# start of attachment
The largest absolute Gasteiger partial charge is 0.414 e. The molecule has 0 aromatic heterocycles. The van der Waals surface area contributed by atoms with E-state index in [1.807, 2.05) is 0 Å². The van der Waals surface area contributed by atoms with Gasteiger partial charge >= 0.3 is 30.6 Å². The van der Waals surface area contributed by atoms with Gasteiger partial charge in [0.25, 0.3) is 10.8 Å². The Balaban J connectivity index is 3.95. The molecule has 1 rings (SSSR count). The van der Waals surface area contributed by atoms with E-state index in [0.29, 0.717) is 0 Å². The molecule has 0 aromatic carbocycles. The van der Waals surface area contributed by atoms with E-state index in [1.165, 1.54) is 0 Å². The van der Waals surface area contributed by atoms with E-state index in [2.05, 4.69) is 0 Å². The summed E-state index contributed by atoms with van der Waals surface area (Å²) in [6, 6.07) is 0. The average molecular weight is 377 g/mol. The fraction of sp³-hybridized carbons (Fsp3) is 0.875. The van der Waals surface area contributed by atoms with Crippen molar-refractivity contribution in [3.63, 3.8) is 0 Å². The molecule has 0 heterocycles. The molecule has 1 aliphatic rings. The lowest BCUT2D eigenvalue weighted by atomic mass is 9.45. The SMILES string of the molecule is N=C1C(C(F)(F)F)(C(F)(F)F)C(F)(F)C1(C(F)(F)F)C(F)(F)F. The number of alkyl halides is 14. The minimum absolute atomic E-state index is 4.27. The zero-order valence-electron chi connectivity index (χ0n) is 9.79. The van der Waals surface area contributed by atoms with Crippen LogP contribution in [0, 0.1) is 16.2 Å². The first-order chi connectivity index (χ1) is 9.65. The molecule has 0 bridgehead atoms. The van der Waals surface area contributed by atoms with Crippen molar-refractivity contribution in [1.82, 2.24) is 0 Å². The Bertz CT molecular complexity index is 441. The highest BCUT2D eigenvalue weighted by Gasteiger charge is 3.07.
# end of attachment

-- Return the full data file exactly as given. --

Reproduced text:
The largest absolute Gasteiger partial charge is 0.414 e. The molecule has 0 aromatic heterocycles. The van der Waals surface area contributed by atoms with E-state index in [1.807, 2.05) is 0 Å². The van der Waals surface area contributed by atoms with Gasteiger partial charge >= 0.3 is 30.6 Å². The van der Waals surface area contributed by atoms with Gasteiger partial charge in [0.25, 0.3) is 10.8 Å². The Balaban J connectivity index is 3.95. The molecule has 1 rings (SSSR count). The van der Waals surface area contributed by atoms with E-state index in [0.29, 0.717) is 0 Å². The molecule has 0 aromatic carbocycles. The van der Waals surface area contributed by atoms with E-state index in [1.165, 1.54) is 0 Å². The van der Waals surface area contributed by atoms with E-state index in [2.05, 4.69) is 0 Å². The summed E-state index contributed by atoms with van der Waals surface area (Å²) in [6, 6.07) is 0. The average molecular weight is 377 g/mol. The fraction of sp³-hybridized carbons (Fsp3) is 0.875. The van der Waals surface area contributed by atoms with Crippen molar-refractivity contribution in [3.63, 3.8) is 0 Å². The molecule has 0 heterocycles. The molecule has 1 aliphatic rings. The lowest BCUT2D eigenvalue weighted by atomic mass is 9.45. The SMILES string of the molecule is N=C1C(C(F)(F)F)(C(F)(F)F)C(F)(F)C1(C(F)(F)F)C(F)(F)F. The number of alkyl halides is 14. The minimum absolute atomic E-state index is 4.27. The zero-order valence-electron chi connectivity index (χ0n) is 9.79. The van der Waals surface area contributed by atoms with Crippen LogP contribution in [0, 0.1) is 16.2 Å². The first-order chi connectivity index (χ1) is 9.65. The molecule has 0 bridgehead atoms. The van der Waals surface area contributed by atoms with Crippen molar-refractivity contribution in [1.82, 2.24) is 0 Å². The Bertz CT molecular complexity index is 441. The highest BCUT2D eigenvalue weighted by Gasteiger charge is 3.07.